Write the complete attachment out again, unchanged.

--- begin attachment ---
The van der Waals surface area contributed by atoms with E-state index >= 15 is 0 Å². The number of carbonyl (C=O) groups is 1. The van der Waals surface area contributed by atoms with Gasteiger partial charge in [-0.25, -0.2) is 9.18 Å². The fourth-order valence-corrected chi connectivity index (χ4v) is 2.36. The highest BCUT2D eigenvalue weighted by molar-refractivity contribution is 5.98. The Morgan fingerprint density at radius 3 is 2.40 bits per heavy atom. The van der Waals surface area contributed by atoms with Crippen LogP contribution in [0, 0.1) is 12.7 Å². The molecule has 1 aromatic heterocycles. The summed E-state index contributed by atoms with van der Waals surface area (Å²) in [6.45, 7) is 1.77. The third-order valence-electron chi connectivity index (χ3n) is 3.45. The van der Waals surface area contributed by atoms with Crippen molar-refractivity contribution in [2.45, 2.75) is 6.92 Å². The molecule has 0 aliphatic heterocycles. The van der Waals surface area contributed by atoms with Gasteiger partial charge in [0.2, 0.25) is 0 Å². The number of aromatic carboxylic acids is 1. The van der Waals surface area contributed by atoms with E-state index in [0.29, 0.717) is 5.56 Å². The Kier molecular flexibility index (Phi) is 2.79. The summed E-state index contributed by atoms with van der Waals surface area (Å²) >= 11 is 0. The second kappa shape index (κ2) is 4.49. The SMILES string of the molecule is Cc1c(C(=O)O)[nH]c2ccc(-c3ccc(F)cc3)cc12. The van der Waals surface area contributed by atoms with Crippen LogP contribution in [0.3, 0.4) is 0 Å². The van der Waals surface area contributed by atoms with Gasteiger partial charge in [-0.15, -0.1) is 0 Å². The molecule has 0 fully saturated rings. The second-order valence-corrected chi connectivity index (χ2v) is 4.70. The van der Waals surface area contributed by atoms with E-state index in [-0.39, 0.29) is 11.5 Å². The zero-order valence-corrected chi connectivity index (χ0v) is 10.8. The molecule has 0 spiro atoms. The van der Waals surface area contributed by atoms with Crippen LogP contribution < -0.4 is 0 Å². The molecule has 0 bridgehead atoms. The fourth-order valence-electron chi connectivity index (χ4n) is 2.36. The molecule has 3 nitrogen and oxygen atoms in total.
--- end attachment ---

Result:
The van der Waals surface area contributed by atoms with E-state index >= 15 is 0 Å². The number of carbonyl (C=O) groups is 1. The van der Waals surface area contributed by atoms with Gasteiger partial charge in [-0.25, -0.2) is 9.18 Å². The fourth-order valence-corrected chi connectivity index (χ4v) is 2.36. The highest BCUT2D eigenvalue weighted by molar-refractivity contribution is 5.98. The Morgan fingerprint density at radius 3 is 2.40 bits per heavy atom. The van der Waals surface area contributed by atoms with Crippen LogP contribution in [0, 0.1) is 12.7 Å². The molecule has 1 aromatic heterocycles. The summed E-state index contributed by atoms with van der Waals surface area (Å²) in [6.45, 7) is 1.77. The third-order valence-electron chi connectivity index (χ3n) is 3.45. The van der Waals surface area contributed by atoms with Crippen molar-refractivity contribution in [2.45, 2.75) is 6.92 Å². The molecule has 0 aliphatic heterocycles. The van der Waals surface area contributed by atoms with Gasteiger partial charge in [0.2, 0.25) is 0 Å². The number of aromatic carboxylic acids is 1. The van der Waals surface area contributed by atoms with E-state index in [0.29, 0.717) is 5.56 Å². The Kier molecular flexibility index (Phi) is 2.79. The summed E-state index contributed by atoms with van der Waals surface area (Å²) >= 11 is 0. The second kappa shape index (κ2) is 4.49. The SMILES string of the molecule is Cc1c(C(=O)O)[nH]c2ccc(-c3ccc(F)cc3)cc12. The van der Waals surface area contributed by atoms with Crippen LogP contribution in [0.3, 0.4) is 0 Å². The van der Waals surface area contributed by atoms with Gasteiger partial charge in [-0.15, -0.1) is 0 Å². The molecule has 0 fully saturated rings. The second-order valence-corrected chi connectivity index (χ2v) is 4.70. The van der Waals surface area contributed by atoms with E-state index in [-0.39, 0.29) is 11.5 Å². The zero-order valence-corrected chi connectivity index (χ0v) is 10.8. The molecule has 0 spiro atoms. The van der Waals surface area contributed by atoms with Crippen LogP contribution < -0.4 is 0 Å². The molecule has 0 bridgehead atoms. The fourth-order valence-electron chi connectivity index (χ4n) is 2.36. The molecule has 3 nitrogen and oxygen atoms in total.